IT COULD BE DONE. This government could make a serious attempt to house the 20,000 people waiting for social housing before the next election. It would, however, require them to do something they have, so far, showed no willingness to do: think outside the neoliberal box – like socialists.
Part of the present problem – quite a large part – is the sheer logistical difficulty in gearing up New Zealand’s already over-extended construction industry to meet the overwhelming quantum of need. This isn’t 1936, there aren’t tens-of-thousands of carpenters, roofers, plumbers, electricians and other construction workers desperate for employment. That’s the challenge. Finding the human and other resources needed to house the homeless.
To make any impression on this problem it will be necessary to import workers from abroad. This was key to the successful Christchurch re-build, and it will likely be the key to solving the housing crisis. The question is: where are we to find the expertise and labour force required to accommodate 20,000+ people in less than three years?
There is only one place to go looking for this sort of assistance – the Peoples Republic of China. Few nations on earth have a construction workforce large enough to take on such a massive job, but China does. The Chinese have been building infrastructure all over Africa for more than 20 years. They are used to deploying hundreds – sometimes thousands – of workers to foreign lands and then bringing them home when these country-to-country joint ventures are completed. They have even more experience in constructing accommodation for the hundreds-of-thousands of Chinese citizens who every year abandon the rural interior of China for its burgeoning coastal cities. In the space of just a few years whole new cities have risen out of the ground.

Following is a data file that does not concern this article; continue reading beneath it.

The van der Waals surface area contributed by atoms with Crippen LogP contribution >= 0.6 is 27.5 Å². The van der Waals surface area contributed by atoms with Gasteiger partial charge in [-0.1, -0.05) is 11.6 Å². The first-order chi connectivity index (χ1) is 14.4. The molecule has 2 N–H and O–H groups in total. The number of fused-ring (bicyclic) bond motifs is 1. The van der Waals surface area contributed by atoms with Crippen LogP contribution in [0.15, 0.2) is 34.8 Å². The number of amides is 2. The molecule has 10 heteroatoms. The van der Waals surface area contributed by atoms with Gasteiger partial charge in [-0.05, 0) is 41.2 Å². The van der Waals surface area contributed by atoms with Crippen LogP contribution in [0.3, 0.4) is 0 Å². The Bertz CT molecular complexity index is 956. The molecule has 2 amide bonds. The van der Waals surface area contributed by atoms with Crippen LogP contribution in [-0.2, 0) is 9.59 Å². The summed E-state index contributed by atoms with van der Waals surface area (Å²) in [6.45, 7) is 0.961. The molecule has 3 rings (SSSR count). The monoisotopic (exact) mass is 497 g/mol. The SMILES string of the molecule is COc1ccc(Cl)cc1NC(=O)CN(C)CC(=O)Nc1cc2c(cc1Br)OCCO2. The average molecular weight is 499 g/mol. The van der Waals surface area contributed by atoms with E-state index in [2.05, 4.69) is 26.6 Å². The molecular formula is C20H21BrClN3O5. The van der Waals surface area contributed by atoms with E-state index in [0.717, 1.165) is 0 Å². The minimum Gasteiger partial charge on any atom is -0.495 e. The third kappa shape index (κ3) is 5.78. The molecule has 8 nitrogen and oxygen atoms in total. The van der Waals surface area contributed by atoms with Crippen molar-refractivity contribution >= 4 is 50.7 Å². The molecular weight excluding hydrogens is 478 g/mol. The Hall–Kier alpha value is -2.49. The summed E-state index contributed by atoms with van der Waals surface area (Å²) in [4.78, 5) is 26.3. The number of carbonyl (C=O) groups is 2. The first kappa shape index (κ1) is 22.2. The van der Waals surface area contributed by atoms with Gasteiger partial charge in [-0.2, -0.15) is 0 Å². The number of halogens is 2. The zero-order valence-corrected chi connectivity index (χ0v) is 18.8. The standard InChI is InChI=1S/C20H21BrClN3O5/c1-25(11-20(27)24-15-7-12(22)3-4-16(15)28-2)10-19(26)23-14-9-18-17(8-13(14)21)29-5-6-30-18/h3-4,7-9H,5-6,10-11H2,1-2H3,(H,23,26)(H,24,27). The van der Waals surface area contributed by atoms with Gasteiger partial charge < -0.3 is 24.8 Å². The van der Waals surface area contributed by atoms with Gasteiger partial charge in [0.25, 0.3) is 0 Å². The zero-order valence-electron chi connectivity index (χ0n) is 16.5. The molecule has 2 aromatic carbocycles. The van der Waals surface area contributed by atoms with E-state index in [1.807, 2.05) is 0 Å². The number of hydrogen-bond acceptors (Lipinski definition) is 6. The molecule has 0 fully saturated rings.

This is what New Zealand’s government needs to do: enter into a joint-venture with the Chinese Government to construct massive, multi-storied, housing complexes in which all those New Zealanders in urgent need of warm, dry, affordable and secure accommodation can find it.
Interestingly enough, the designs for precisely this sort of mass accommodation, along with the social infrastructure necessary to ensure that it is translated into viable and vibrant communities, already exist. They were drawn up nearly three-quarters-of- a-century ago, by the Department of Housing Construction of the Ministry of Works. Had Labour won the 1949 general election, Auckland, in particular, would have been a very different city. Not so much a poor man’s version of Los Angeles, as a lucky man’s version of Copenhagen or Stockholm. (One more disaster to blame on the National Party!)
Of course every China-hating xenophobe and red-baiter will throw up their hands in horror at such an out-there suggestion. Their problem, however, is not being able to come up with any viable suggestions of their own. Where, for example, would they lay their hands on the skilled workforce necessary to erect ten, twenty, thirty housing complexes? As things now stand, New Zealand would be hard-pressed to erect the accommodation for the workers needed to build the accommodation!
The only way to get ahead of the ever-lengthening state house waiting-list is to build big and build fast. We simply don’t have time to recruit and train the people necessary to do the job ourselves. No sooner had we assembled a workforce large enough to tackle the problem, than we would be faced with assembling another, even bigger, one!